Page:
Nation's Report Card: Middle, high school kids' writing improves
Associated Press
April 4, 2008


Tucson, Arizona | Published:

 WASHINGTON More middle- and high-school students understand the basics of writing, but there's been no increase in the ranks of top-performing teenage writers.

The federal government released the scores Thursday of writing tests given to eighth- and 12th-graders nationwide last year. Students had to demonstrate narrative, informative and persuasive writing skills.

As in the past, girls did much better than boys at both grade levels. Eighth-grade English teacher Amanda Avallone, a member of the board that administers the national test, said the gender gap "troubles and mystifies" her.

"Nothing in my experience tells me that boys can't write," said Avallone, of Boulder, Colo. She said expectations appear to be lower for boys when it comes to writing.

Overall, eighth-grade scores rose modestly from the last time the test, known as the Nation's Report Card, was given in 2002.

The proportion of kids scoring at or above the basic level rose from 85 percent to 88 percent.

At that level, students show they can use grammar, spelling and punctuation that are accurate enough to communicate to a reader, but there may be mistakes in their work that get in the way of its meaning.

The percentage of eighth-graders at or above the proficient level which policy makers call the goal was unchanged from five years earlier. About a third of eighth graders achieved the "proficient" label.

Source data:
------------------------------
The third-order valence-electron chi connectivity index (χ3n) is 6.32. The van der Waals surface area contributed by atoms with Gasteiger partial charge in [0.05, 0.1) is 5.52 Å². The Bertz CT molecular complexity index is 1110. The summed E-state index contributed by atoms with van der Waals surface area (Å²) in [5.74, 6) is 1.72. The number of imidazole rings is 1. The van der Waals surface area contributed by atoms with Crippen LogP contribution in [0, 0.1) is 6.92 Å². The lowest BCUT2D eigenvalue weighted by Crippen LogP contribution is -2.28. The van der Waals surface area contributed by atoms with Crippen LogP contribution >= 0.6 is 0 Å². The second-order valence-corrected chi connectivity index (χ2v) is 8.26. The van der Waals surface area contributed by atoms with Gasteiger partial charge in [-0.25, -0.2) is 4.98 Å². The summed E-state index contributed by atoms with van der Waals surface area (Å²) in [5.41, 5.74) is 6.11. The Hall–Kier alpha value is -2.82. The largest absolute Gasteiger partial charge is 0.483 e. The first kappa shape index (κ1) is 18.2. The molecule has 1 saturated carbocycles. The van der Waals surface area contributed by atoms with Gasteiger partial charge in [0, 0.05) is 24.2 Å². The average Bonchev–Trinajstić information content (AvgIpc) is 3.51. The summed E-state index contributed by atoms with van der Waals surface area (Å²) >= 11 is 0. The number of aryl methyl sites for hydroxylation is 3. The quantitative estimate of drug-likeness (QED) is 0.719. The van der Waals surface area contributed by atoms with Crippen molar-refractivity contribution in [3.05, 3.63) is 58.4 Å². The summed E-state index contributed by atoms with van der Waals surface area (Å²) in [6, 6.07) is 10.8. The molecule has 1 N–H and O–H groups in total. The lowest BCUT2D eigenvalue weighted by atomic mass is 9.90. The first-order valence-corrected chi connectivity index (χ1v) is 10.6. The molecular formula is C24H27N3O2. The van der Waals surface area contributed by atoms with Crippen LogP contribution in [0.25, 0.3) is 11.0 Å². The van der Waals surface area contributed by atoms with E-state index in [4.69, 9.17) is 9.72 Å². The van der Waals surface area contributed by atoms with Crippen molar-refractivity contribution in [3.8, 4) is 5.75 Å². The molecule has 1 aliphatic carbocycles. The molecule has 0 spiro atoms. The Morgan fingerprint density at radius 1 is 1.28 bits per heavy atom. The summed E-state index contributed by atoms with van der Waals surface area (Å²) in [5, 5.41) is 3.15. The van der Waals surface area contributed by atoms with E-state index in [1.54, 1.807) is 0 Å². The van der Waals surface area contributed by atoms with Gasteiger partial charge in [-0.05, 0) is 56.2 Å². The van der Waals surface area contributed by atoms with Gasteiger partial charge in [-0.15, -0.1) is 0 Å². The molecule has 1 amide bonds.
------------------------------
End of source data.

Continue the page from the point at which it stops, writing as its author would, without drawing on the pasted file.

Errors in the writing of an eighth-grader working at the proficient level were not serious enough to get in the way of the work's meaning.

State and federal efforts to improve education have focused intensely on poorly performing students in recent years, said Michael Petrilli, vice president at Thomas B. Fordham Institute, a Washington-based education think tank.

He said the trend helps explain why more kids can now handle basic writing, although there's been no growth in the percentage of top achievers.

Nationally, the percentage of 12th-graders scoring at or above the basic level showed a more dramatic jump, rising from 74 percent to 82 percent from 2002 to 2007. That kind of progress hasn't generally been seen among high-school seniors in other subjects, said Mark Schneider, a statistician with the Education Department.

Eighty-five percent of Arizona eighth-graders scored at or above basic level on the test, up from 77 in 2002. Eighty percent of students reached that level in 1998.

The report showed a gender gap here, too. Female eighth-graders scored an average of 157 points on the test, compared to 139 for their male counterparts.

To read the whole report, go to

L. Anne Newell